We received an addition to the William A. Altemeier, MD collection from Dr. Altemeier’s son, William Altemeier III, MD, at the beginning of February. For those of you unfamiliar with the name, Dr. Altemeier is a graduate of the University of Cincinnati College of Medicine. Dr. Altemeier became the Christian R. Holmes Professor and Chairman of the Department of Surgery in 1952 and served in that position for twenty-six years. His surgical expertise and research led to hundreds of publications on surgical infections and he counted the over one-hundred chief residents which he trained during his tenure with UC as his greatest contribution to medicine.
While many of us remember Dr. Altemeier’s stellar reputation as an educator and a surgeon, we don’t always think of another of his interests – baseball. Included among the items in the recent donation was a Goldman brand baseball score book dating from the mid-1920s. It appears to be a league of local business teams, for which Dr. Altemeier played catcher. These included Fischer Radio and City Transit (see score page below).
In speaking first with Dr. Altemeier’s son, William, and then receiving responses from his brother George and sister Ann, we found that all three siblings remembered that Altemeier had several crooked fingers from fractures that stemmed from catching, which didn’t slow him down as a surgeon.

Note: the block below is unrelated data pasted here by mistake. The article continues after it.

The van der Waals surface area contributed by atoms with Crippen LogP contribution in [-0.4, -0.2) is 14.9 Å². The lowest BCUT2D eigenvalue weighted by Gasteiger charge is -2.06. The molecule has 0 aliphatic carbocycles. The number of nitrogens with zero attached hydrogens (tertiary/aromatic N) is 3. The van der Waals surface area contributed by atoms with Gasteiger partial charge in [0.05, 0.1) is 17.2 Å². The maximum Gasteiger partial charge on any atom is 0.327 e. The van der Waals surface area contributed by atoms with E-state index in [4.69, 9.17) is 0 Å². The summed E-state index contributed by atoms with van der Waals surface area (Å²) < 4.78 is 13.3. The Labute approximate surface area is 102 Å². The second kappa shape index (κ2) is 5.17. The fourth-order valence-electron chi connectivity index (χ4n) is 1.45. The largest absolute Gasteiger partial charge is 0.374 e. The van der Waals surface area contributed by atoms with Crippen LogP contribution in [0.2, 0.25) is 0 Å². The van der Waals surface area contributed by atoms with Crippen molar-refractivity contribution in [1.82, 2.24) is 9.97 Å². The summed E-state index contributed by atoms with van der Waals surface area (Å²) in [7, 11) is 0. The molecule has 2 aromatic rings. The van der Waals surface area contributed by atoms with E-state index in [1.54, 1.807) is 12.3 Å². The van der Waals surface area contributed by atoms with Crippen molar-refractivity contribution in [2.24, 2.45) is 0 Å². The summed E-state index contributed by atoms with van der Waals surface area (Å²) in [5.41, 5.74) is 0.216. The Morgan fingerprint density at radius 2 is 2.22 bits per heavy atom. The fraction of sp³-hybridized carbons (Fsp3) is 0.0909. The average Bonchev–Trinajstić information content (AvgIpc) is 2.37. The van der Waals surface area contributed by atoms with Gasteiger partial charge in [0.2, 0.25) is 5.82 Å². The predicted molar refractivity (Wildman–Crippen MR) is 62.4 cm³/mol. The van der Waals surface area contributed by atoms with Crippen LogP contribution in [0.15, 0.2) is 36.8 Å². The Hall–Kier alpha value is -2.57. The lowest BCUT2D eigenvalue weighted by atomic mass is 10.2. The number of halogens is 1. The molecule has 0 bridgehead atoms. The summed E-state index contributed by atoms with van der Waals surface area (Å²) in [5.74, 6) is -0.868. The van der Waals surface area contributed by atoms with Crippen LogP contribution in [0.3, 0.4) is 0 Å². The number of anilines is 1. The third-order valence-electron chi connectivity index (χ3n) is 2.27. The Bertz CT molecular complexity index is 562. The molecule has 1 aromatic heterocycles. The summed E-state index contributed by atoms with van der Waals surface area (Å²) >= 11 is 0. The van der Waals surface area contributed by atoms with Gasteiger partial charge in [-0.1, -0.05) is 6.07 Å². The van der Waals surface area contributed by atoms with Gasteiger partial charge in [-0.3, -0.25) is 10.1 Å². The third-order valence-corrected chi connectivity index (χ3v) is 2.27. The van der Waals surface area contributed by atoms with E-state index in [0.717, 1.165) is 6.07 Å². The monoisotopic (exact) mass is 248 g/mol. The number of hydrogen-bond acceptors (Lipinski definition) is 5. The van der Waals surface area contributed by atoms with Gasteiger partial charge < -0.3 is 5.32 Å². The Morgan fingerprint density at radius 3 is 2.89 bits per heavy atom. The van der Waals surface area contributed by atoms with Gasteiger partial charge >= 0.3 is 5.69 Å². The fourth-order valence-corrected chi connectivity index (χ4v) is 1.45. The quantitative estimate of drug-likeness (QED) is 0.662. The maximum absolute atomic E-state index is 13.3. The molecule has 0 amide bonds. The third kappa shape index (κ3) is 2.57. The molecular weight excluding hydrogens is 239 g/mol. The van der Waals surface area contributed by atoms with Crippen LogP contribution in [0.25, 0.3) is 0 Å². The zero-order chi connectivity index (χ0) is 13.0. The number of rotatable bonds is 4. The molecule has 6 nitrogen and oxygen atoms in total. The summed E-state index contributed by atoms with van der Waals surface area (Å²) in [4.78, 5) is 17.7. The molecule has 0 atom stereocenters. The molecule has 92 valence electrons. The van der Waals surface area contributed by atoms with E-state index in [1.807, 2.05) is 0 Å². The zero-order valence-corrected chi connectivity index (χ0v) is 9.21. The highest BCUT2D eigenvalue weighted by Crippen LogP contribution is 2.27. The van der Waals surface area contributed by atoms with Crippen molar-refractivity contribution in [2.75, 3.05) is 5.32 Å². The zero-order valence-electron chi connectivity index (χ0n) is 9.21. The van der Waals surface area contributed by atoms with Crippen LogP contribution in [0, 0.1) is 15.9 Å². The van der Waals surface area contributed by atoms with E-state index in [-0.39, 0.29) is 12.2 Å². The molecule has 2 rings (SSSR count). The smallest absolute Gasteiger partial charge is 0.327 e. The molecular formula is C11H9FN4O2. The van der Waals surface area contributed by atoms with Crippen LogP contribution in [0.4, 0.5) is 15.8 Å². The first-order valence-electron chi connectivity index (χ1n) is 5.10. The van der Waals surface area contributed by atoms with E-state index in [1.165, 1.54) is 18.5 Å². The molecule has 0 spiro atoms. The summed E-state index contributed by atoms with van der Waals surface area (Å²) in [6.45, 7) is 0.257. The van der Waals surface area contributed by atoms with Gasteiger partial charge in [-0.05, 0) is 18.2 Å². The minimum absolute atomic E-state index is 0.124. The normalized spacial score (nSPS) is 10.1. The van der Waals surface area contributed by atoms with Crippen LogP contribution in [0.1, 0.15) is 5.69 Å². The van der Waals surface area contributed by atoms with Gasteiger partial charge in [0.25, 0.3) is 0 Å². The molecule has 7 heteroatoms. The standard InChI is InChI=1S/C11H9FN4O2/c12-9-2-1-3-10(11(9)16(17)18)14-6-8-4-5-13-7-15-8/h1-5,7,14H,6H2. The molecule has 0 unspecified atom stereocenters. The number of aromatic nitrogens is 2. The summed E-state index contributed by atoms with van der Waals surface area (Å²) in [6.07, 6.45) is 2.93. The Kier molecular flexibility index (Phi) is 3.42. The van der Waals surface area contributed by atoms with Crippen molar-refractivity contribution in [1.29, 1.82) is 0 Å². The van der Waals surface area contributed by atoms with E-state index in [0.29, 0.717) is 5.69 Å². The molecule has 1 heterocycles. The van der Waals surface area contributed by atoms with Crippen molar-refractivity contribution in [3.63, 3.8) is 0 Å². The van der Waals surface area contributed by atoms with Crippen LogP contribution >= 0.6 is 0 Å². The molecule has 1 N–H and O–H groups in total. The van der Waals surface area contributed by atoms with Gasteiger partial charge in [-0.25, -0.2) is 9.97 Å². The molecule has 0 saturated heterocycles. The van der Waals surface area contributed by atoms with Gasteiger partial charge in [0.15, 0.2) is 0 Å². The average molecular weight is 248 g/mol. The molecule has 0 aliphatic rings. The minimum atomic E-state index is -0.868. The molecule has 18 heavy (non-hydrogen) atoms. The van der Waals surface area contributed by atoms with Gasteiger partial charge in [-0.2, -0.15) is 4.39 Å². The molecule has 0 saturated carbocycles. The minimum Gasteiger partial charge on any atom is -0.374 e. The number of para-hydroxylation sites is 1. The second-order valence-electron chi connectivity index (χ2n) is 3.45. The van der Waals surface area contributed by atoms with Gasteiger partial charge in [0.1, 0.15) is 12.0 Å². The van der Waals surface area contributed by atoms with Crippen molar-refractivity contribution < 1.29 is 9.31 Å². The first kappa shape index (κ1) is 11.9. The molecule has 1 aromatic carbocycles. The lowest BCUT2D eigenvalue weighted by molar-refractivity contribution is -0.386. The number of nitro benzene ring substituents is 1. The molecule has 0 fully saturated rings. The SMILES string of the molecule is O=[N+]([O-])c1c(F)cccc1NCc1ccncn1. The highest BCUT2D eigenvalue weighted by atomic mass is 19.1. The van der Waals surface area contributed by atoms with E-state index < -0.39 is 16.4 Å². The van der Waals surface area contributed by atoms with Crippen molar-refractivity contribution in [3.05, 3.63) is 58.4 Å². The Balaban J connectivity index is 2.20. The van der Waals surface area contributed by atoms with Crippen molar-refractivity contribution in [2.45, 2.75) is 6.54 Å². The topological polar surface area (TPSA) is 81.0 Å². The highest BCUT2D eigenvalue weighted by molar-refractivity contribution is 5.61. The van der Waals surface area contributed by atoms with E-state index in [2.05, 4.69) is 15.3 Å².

They also remember that he was offered a position in the minor leagues, seriously considered taking it, but eventually turned it down to go to medical school. The siblings’ remembrances of their father are confirmed by an interview conducted with Dr. Altemeier on June 6, 1983 with fellow doctors Benjamin Felson, MD and Charles M. Barrett, MD serving as the interviewers. An excerpt of the interview below sheds some more light on the remembrances of the Altemeier siblings:
Felson: I like to start when things were young, you see. Here you were a baseball player and a catcher. How in the world did you keep from ruining your surgical career? Did that ever bother you or worry you…?
Altemeier: Well, as you know, at the time, I had no idea I was going to be anything but a practicing physician. Even in medical school, I was going to be a bacteriologist. It was Dr. Reid who talked me into going into surgery half way into my internship. The reason he talked me into going into surgery was that he was a catcher for the University of Virginia. He used to watch the ball games over at UC. That and research, those were the two reasons [I became a surgeon].
F: As far as baseball is concerned, you were supposed to be pretty good. Somebody even said you had a professional offer. Is that true or something you made up??
A: Made up? (laughs) I was scouted by Saint Louis in about 1930-1931. There were offers made and I considered it.
F: Do you ever have any regrets?
F: You should have been a baseball player?
A: No….but…there’s an appeal to the game and particularly to being a catcher as you know. You’re in on every play and you’re trying to outwit people. It was good practice for when I was a faculty member.
If you are interested in viewing this collection or receiving a copy of the Felson/Barrett interview of Dr. Altemeier, please contact Veronica Buchanan, Archivist, Winkler Center at (513)558-5120.